The review of The Persian Version is a charming comedy that follows an Iranian-American family.

The review of The Persian Version is a charming comedy that follows an Iranian-American family.


Energetic, humorous, and unapologetically heartfelt, this heartwarming comedy is written and directed by Iranian-American filmmaker Maryam Keshavarz. While the semi-autobiographical tale about a traditional Iranian family living in New Jersey may feel somewhat familiar from previous films about second-generation struggles, Keshavarz infuses it with enough charm and feel-good moments to make it an enjoyable viewing experience. Though some of the jokes may seem better suited for a TV sitcom, overall it is a delightful film.

In the 2000s, the city of New York is the backdrop for the story of Leila, a young filmmaker in her 20s. She attends a Halloween party dressed in a unique “burqa-kini” outfit- a face-covering niqab on top and a bright neon bikini on the bottom, complete with beautiful eyeliner. Despite being a lesbian, Leila has a one night stand with a man dressed in drag, Tom Byrne, at the party and ends up pregnant. Through flashbacks set in the 1980s, we see a young and clever Leila as the youngest of nine siblings, struggling to find her place and establish her identity. Her experiences are narrated through her voiceover, which can be a bit excessive at times. In present day, Leila, now an adult, has a strained relationship with her mother Shireen (Niousha Noor), who is determined to uphold their Iranian cultural traditions. Shireen refuses to accept that her daughter is gay, believing that Leila is intentionally trying to hurt her.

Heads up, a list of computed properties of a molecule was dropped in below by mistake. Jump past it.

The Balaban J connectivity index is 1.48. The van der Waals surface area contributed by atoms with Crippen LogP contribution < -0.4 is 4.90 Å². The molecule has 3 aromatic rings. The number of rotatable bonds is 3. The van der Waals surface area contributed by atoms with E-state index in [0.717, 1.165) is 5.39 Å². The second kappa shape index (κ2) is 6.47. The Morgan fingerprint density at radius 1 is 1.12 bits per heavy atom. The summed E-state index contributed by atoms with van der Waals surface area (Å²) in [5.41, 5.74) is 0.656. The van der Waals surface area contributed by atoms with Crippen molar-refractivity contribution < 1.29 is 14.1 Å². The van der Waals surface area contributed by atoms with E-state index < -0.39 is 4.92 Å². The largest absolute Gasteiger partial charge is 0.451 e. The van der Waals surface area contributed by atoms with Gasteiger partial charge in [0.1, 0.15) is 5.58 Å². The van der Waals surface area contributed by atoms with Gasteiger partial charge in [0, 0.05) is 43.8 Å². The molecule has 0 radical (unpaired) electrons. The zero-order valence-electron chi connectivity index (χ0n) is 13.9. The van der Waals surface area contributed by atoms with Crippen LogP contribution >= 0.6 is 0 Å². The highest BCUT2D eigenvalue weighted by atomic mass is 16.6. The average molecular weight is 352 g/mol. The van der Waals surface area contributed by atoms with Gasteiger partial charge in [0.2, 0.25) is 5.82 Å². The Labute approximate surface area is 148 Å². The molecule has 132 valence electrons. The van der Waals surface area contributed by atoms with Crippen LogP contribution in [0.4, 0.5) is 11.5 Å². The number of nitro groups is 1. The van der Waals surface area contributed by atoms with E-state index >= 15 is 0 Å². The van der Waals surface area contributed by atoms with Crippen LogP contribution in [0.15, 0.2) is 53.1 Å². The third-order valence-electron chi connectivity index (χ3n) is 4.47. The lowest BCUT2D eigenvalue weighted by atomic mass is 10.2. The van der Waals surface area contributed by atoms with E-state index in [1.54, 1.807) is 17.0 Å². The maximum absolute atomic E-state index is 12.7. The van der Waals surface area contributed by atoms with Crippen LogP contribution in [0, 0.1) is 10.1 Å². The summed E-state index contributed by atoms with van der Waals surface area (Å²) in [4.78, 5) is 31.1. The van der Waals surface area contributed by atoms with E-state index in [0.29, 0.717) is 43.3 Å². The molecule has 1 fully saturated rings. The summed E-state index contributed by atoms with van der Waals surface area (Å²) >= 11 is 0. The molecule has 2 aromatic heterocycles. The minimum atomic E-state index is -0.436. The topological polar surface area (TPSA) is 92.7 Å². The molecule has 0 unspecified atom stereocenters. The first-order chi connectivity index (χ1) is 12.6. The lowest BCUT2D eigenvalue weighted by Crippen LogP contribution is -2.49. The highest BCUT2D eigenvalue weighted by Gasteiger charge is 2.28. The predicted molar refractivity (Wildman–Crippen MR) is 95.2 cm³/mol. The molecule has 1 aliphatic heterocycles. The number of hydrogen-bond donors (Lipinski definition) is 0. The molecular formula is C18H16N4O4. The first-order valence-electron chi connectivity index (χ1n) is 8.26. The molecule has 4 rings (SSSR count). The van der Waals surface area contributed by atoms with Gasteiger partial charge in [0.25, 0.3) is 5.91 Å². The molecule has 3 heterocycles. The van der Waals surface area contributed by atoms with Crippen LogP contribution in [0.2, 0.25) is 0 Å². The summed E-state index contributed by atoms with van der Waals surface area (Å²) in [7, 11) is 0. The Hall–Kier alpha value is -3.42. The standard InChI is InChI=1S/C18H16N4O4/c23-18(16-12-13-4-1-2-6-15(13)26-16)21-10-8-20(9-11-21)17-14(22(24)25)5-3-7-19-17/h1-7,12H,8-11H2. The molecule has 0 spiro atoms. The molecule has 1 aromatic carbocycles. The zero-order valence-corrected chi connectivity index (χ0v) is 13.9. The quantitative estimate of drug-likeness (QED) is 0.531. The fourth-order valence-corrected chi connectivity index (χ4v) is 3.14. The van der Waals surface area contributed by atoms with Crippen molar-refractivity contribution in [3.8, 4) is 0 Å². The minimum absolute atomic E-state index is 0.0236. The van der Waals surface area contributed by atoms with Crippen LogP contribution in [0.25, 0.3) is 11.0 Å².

The Persian Version has a slightly soft focus in some parts, but gains depth and power when the narrative switches back to 1960s Iran. Here, we meet Shireen, a 13-year-old girl (now portrayed by Kamand Shafieisabet) who takes control of the voiceover to share her own story. She was married at a young age to a 22-year-old doctor and soon became pregnant. The real reason for their migration to the US is revealed, which is far from the approved version told by their family. Overall, the film captures a heartfelt story that is endearing and easy to connect with. The filming was completed just a few weeks before the protests sparked by the death of Mahsa Amini, who was arrested for breaking Iran’s dress code. The dedication of the film is to all the brave Iranian women.